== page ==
Oscar Six and Renown Six

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The Oscar Six (オスカーシックス) and Renown Six (レナウンシックス) are Japanese 6×6 folding cameras with a non-coupled rangefinder, made by Fujiwara Seisakusho in 1953–4. The Kohken Chrome Six is a name variant sold by an unknown distributor.


The Oscar Six and Renown Six are horizontal folders, with a diecast body and straight diagonal struts. The uncoupled rangefinder is combined with the viewfinder and contained in the top housing. The common eyepiece is offset to the right, as seen by the photographer, and the round second-image window is on the left. The rangefinder is driven by a wheel falling under the left thumb. The folding bed release and accessory shoe are above the rangefinder, and the shutter release is at its usual location on the right.

The film is advanced by a knob at the right end of the top plate, and has an arrow engraved to indicate the turning direction. The back is hinged to the left and contains a single red window in the middle, protected by a built-in cover controlled by a small sliding button.

On the Renown Six, the name Renown is embossed in the back leather, above the red window, and at the front of the leather case. The top plate also has Renown and the model number Ia or IIa above the viewfinder. There is a hexagonal ARW logo embossed in the leather of the folding bed.


The Oscar Six Ia

The camera was first announced as the Oscar Six Ia; it was advertised under that name from October to December 1953 and was featured in the November issue of Kohga Gekkan.[1] It has a front-cell focusing Yamasaki Congo 75/3.5 lens, and a Vario-type shutter (B, 25, 50, 100), synchronized via an ASA bayonet post. In an advertisement in the October 1953 issue of Shashin Salon, Fujiwara describes it as an introductory camera (入門カメラ), and prices it at ¥8,300 (including the leather case).[2]

No surviving example of the Oscar Six has been observed yet, and it is not known if the camera was actually sold under that name.

The Renown Six Ia

The camera was soon renamed Renown Six Ia, perhaps because the Oscar brand was already registered by someone else. It was featured under that name in the January 1954 issue of Ars Camera and was advertised from January to May of the same year.[3] In the May advertisement in Sankei Camera, no difference is visible from the previous model, except for the lens name H-Congo. (The letter "H" certainly stands for Hard Coating.) The distributor is given as Sanyō Shōkai and the price is ¥8,500.

At least two examples of the Renown Six Ia have been observed with the simple synchronized shutter (B, 25–100) announced in the advertisement.[4] Another camera is known with an RKS shutter (B, 1–200, self-timer), also having an ASA synch post.[5] On all these cameras, the lens bezel is engraved K. Yamasaki H–CONGO 1:3.5 f=7.5cm No.xxxxx on a black background, and lens numbers are in the 16xxx and 17xxx range.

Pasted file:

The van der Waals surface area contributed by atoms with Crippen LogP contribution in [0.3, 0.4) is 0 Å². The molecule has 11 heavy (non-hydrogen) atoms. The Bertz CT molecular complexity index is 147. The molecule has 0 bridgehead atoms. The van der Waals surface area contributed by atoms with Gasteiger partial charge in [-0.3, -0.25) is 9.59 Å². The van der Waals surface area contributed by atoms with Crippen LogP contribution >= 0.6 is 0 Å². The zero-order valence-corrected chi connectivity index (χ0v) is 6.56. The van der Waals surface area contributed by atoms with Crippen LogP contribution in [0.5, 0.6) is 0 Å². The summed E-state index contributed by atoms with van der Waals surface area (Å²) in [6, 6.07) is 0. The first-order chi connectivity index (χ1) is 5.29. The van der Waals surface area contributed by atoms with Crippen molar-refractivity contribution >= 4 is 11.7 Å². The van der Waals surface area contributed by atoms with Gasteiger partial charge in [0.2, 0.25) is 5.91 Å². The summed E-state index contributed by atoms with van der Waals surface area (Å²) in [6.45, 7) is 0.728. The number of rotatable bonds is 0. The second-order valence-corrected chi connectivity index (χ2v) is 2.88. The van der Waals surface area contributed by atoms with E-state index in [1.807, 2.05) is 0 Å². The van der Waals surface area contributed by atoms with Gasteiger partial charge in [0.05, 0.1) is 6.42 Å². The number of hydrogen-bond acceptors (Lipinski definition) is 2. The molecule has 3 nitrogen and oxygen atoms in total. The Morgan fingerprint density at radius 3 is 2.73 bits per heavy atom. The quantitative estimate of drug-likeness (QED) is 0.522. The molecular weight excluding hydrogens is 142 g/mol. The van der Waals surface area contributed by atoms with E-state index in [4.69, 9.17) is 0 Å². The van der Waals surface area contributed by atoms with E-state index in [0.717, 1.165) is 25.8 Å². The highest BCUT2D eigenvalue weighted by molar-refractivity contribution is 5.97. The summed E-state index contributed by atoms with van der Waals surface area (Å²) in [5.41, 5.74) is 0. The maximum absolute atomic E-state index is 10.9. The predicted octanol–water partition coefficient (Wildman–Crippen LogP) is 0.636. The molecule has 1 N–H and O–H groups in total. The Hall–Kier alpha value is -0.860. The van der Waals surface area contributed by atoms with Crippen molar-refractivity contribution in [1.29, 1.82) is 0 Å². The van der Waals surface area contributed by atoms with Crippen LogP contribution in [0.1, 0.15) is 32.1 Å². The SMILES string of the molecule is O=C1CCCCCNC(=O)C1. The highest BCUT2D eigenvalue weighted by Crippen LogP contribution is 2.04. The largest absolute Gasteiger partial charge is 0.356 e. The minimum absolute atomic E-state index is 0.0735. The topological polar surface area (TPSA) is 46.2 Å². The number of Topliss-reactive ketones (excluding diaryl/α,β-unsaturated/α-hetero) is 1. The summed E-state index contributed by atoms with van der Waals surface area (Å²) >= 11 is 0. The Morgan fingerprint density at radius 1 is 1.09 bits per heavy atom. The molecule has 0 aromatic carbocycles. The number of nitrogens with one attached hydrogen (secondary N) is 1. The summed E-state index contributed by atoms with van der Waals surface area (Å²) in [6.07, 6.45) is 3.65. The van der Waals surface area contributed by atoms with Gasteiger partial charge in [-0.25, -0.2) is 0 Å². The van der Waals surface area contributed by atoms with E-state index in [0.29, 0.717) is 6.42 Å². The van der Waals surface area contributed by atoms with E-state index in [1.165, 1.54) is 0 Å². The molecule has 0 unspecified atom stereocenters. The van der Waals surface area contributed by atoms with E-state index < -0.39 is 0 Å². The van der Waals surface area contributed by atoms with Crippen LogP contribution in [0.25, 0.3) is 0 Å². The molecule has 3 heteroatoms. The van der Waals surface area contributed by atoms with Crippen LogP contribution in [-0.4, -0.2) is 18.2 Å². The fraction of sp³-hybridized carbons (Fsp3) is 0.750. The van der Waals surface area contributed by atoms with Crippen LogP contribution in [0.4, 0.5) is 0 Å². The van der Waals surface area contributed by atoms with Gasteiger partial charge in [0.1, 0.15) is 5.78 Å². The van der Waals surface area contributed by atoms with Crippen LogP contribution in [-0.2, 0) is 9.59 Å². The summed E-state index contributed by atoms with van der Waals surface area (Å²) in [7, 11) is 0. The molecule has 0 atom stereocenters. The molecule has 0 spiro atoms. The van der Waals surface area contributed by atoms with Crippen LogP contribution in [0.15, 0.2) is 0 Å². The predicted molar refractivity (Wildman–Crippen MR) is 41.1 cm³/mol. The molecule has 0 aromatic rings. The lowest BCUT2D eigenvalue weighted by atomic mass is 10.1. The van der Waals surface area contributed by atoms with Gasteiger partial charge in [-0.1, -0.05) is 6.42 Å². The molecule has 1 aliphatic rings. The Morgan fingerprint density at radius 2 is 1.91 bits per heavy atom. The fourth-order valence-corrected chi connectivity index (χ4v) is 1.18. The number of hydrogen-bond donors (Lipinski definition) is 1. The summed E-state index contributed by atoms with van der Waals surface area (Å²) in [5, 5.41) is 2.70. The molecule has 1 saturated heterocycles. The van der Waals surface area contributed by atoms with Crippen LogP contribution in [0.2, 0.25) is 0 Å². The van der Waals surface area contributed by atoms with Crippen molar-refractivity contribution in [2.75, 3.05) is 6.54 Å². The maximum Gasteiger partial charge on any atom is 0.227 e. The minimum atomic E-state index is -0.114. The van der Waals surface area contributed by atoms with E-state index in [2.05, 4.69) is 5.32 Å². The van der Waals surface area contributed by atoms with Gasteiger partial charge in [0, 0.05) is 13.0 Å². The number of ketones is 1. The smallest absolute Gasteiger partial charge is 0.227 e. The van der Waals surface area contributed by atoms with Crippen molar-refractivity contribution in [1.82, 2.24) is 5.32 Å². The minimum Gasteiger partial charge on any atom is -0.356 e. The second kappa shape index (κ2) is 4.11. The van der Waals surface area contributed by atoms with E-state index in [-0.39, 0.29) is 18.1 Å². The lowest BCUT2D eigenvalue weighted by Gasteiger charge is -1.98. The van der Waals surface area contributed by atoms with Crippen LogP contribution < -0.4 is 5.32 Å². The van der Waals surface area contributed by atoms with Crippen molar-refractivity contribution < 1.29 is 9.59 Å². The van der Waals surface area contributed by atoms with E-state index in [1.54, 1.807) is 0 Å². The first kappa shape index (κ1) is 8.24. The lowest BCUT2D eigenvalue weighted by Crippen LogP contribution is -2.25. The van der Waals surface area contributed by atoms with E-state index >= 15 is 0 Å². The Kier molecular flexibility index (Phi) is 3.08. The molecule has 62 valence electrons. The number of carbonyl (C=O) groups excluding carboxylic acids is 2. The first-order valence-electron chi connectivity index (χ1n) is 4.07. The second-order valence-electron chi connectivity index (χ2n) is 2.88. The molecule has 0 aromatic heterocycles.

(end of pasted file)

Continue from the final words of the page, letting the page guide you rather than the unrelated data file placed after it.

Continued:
The Kohken Chrome Six

The Kohken Chrome Six is a name variant of the Renown Six Ia. The camera is very rare, and appears in no known printed source. Pictures of a single camera have been observed so far, showing the name KOHKEN CHROME SIX engraved on the top plate, the rest of the camera being identical to the Renown.[6] That particular example has an S-Congo 7.5cm f/3.5 lens (no.51283) by Yamasaki, in an RKS shutter (B, 1–200). Another example has been reported with an Okoru (オーコール) Anastigmat 80mm f/3.5 lens.[7]

The Kohken Chrome Six might be related to the company Sumida Kōki Seisakusho, but the details are unclear.[8]

The Renown Six IIa

The Renown Six IIa has a film reminder added at the left end of the top plate, and a rectangular frame surrounding the viewfinder and rangefinder windows. The shutter is a Renown (B, 1–200), with a self-timer and a PC synch socket; the name RENOWN is engraved at the bottom of the speed ring. The lens bezel is engraved K. YAMASAKI H–CONGO 1:3.5 f=7.5cm No.xxxxx on a black background. Serial numbers for the H-Congo are known in the 18xxx and 19xxx range.

The model IIa was featured in Japanese magazines dated from May to September 1954, and was advertised from May to December.[9] It was priced at ¥9,800 (case included). The May and June advertisement in Shashin Kōgyō, reproduced below, is ostensibly for the IIa, but shows an outdated picture of the Ia.[10] The July issue of the same magazine briefly features the camera as a new product.[11] In the August advertisement in Camera Mainichi,[12] the hard-coated Congo lens from Yamasaki, with its thirty-year history, is made a sales point. This was not enough for the camera to meet success, and the Fujiwara company ceased to produce cameras after this attempt.


  1. Kokusan kamera no rekishi, p.348.
  2. Advertisement reproduced in Kokusan kamera no rekishi, p.124.
  3. Kokusan kamera no rekishi, p.374.
  4. Example pictured in Sugiyama, item 1411, and example observed in an online auction.
  5. Example pictured in Sugiyama, item 1412, where it is called "Renown Ia (Deluxe)", certainly because of the better shutter.
  6. Example observed in an online auction, with a case wearing the KSK logo of Sumida Kōki Seisakusho.
  7. Example formerly reported in a page formerly at Anonymous Album Peko, Roman spelling "Okoru" in the left menu of another page. In that page, the camera is attributed to Sumida Kōki Seisakusho, perhaps by mistake.
  8. The camera with Okoru lens is attributed to Sumida in a page formerly shown at Anonymous Album Peko and the camera with S-Congo lens comes with a case wearing the KSK logo of Sumida, though this might be a coincidence.
  9. Kokusan kamera no rekishi, p.374.
  10. Advertisements in Shashin Kōgyō May 1954, p.369, and June 1954, p.430.
  11. Column in Shashin Kōgyō July 1954, p.26.
  12. Advertisement reproduced in Kokusan kamera no rekishi, p.212.


Original documents

Recent sources


In Japanese: